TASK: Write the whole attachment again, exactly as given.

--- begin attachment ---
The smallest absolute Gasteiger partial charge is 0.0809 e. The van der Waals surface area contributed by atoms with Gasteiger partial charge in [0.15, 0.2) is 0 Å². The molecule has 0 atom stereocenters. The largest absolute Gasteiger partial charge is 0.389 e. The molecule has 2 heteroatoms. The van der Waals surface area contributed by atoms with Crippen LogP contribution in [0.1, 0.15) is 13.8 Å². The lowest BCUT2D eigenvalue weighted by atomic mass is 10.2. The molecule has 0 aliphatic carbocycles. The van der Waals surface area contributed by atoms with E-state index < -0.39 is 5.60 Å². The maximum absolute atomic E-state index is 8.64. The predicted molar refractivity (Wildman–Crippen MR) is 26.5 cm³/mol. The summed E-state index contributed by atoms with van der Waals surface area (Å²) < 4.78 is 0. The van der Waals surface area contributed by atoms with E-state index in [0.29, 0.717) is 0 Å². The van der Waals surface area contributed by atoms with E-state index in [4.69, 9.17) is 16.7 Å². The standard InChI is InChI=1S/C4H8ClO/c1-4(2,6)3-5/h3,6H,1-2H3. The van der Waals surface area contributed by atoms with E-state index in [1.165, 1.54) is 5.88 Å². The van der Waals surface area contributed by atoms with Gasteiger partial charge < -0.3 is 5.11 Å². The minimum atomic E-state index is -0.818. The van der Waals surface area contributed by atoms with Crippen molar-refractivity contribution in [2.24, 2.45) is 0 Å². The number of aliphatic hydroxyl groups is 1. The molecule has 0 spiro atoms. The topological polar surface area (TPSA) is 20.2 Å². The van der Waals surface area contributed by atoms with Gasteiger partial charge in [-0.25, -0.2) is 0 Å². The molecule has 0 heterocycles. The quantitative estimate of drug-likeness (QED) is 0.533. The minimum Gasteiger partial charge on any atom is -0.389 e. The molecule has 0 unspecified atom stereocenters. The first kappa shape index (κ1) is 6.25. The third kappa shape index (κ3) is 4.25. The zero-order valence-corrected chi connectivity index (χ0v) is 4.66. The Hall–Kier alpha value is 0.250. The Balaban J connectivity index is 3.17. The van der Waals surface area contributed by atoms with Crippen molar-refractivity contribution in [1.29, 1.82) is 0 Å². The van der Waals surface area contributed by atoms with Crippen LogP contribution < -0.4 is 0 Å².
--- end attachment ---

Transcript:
The smallest absolute Gasteiger partial charge is 0.0809 e. The van der Waals surface area contributed by atoms with Gasteiger partial charge in [0.15, 0.2) is 0 Å². The molecule has 0 atom stereocenters. The largest absolute Gasteiger partial charge is 0.389 e. The molecule has 2 heteroatoms. The van der Waals surface area contributed by atoms with Crippen LogP contribution in [0.1, 0.15) is 13.8 Å². The lowest BCUT2D eigenvalue weighted by atomic mass is 10.2. The molecule has 0 aliphatic carbocycles. The van der Waals surface area contributed by atoms with E-state index < -0.39 is 5.60 Å². The maximum absolute atomic E-state index is 8.64. The predicted molar refractivity (Wildman–Crippen MR) is 26.5 cm³/mol. The summed E-state index contributed by atoms with van der Waals surface area (Å²) < 4.78 is 0. The van der Waals surface area contributed by atoms with E-state index in [0.29, 0.717) is 0 Å². The van der Waals surface area contributed by atoms with E-state index in [4.69, 9.17) is 16.7 Å². The standard InChI is InChI=1S/C4H8ClO/c1-4(2,6)3-5/h3,6H,1-2H3. The van der Waals surface area contributed by atoms with E-state index in [1.165, 1.54) is 5.88 Å². The van der Waals surface area contributed by atoms with Gasteiger partial charge < -0.3 is 5.11 Å². The minimum atomic E-state index is -0.818. The van der Waals surface area contributed by atoms with Crippen molar-refractivity contribution in [2.24, 2.45) is 0 Å². The number of aliphatic hydroxyl groups is 1. The molecule has 0 spiro atoms. The topological polar surface area (TPSA) is 20.2 Å². The van der Waals surface area contributed by atoms with Gasteiger partial charge in [-0.25, -0.2) is 0 Å². The molecule has 0 heterocycles. The quantitative estimate of drug-likeness (QED) is 0.533. The minimum Gasteiger partial charge on any atom is -0.389 e. The molecule has 0 unspecified atom stereocenters. The first kappa shape index (κ1) is 6.25. The third kappa shape index (κ3) is 4.25. The zero-order valence-corrected chi connectivity index (χ0v) is 4.66. The Hall–Kier alpha value is 0.250. The Balaban J connectivity index is 3.17. The van der Waals surface area contributed by atoms with Crippen molar-refractivity contribution in [1.29, 1.82) is 0 Å². The van der Waals surface area contributed by atoms with Crippen LogP contribution < -0.4 is 0 Å².